Still Making Art

Life Gets Better as I Get Older


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New Day 22 – Back to Oil Painting – YAY!

I can barely believe it has been eight – that’s right, EIGHT months, since I painted in oils. I’ve been making art of one kind and another, so at least I’ve been doing creative things. BUT…I had no idea what a void there was until I finally cleaned up from my last project, put up the canvas I had prepared months ago, sat down and began mixing colors. WOW! I felt this enormous peaceful wave much like the joy I feel when I return home after being away. This certainly makes me feel that this is what I should be doing – even though I have enjoyed the other activities.

Making a start

Making a Start

I took the photo (actually 4 prints put together) months ago. It’s been pinned to the board collecting dust. The fact that I had already prepared my canvas and made my sketch made it very easy to get stuck in again.

I’m starting with the most difficult (for me) section – the greenery. I am trying to paint at a distance and to be more suggestive than exact. I’m hoping I don’t have to wipe it all off and start again. We will see.

My set up

My setup

This is my small studio. That black cloth gets lowered across the window when the sun is pouring in (south facing), otherwise it’s half open for the plants.

I perch on that child’s wooden high chair while I paint which makes it easy to stand and move away to asses what I’ve done.

On the right I have all my tools. That black thing is my color checker built using the drawmixpaint design video. If you’ve followed this blog you’ll know that I now use laminate to check most of my colors. But every once in a while I find I need to use the old checker.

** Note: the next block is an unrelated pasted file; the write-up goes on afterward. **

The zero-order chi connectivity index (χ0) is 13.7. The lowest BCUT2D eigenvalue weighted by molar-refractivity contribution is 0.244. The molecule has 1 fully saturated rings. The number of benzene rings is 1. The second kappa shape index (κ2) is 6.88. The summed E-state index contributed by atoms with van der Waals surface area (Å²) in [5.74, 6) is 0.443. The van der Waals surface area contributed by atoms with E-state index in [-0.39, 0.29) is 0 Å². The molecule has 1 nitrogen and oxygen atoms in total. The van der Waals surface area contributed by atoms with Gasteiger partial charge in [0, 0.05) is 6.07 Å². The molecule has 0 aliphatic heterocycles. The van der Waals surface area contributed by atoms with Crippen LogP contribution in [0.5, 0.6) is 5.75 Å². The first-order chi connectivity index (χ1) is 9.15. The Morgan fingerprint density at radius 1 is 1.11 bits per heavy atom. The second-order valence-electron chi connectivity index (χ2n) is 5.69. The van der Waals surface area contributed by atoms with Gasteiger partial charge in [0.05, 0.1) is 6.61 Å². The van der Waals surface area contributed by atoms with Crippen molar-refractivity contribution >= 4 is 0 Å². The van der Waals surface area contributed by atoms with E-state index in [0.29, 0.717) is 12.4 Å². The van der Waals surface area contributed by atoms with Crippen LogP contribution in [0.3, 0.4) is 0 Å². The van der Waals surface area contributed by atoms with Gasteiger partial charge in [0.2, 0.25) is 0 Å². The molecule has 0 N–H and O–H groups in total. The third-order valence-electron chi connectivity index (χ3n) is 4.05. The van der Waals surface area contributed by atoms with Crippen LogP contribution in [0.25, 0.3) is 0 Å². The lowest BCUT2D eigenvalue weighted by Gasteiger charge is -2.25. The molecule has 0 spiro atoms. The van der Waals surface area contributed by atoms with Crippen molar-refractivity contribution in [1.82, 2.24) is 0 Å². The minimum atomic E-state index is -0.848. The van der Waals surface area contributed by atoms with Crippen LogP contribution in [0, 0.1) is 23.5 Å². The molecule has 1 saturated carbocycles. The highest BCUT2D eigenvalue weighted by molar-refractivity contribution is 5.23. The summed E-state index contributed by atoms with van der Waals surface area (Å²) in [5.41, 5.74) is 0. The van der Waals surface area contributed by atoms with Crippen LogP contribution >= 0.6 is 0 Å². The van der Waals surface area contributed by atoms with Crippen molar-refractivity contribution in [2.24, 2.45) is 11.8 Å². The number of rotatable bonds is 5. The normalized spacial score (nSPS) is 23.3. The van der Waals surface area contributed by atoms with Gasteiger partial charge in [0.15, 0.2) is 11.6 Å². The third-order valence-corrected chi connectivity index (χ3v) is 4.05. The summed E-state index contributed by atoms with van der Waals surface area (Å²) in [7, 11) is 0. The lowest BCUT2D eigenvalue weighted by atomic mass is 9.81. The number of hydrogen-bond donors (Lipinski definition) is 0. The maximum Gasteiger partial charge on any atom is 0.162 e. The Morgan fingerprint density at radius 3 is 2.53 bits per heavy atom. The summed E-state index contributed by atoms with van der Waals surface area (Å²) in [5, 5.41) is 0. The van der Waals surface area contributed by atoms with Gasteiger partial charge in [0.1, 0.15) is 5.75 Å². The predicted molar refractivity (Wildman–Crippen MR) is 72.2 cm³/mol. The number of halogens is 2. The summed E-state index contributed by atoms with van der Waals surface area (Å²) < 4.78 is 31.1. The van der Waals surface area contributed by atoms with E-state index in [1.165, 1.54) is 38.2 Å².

Tools of the trade

See – when I start out my palette isn’t to bad. It will only take a few days for it to become a mess.

Those small round jars contain my brush dip (see genevafineart). The dip comes in a large bottle from which I dispense a small amount into these little artichoke jars. If you have not yet discovered drawmixpaint and their products at genevafineart, I very heartily recommend them. The brush dip allows you to walk away from painting without having to clean the brushes. I’m not sure if it works for all oil paints, but it does with the Geneva oils which I use, and for which the dip was designed.

Today when I was putting dabs of my Geneva paints on my palette, I made a discovery.  I can’t believe it took me this long to figure it out. The paint tubes have two ways of opening them, one using the flip top, and the other unscrewing the whole top to reveal a tiny hole through which the paint is squeezed. I will confess that I had not been really happy with the tubes because the caps and my fingers were always getting paint covered when squeezing the paint out. BUT today I was using a new tube, and had to unscrew the top to peel off the seal. DUH…I said to myself, I should be unscrewing the whole top to squeeze out the paint rather than using the flip open method. Instant clean process! I pass this on just in case there are others a little slow to make this discovery!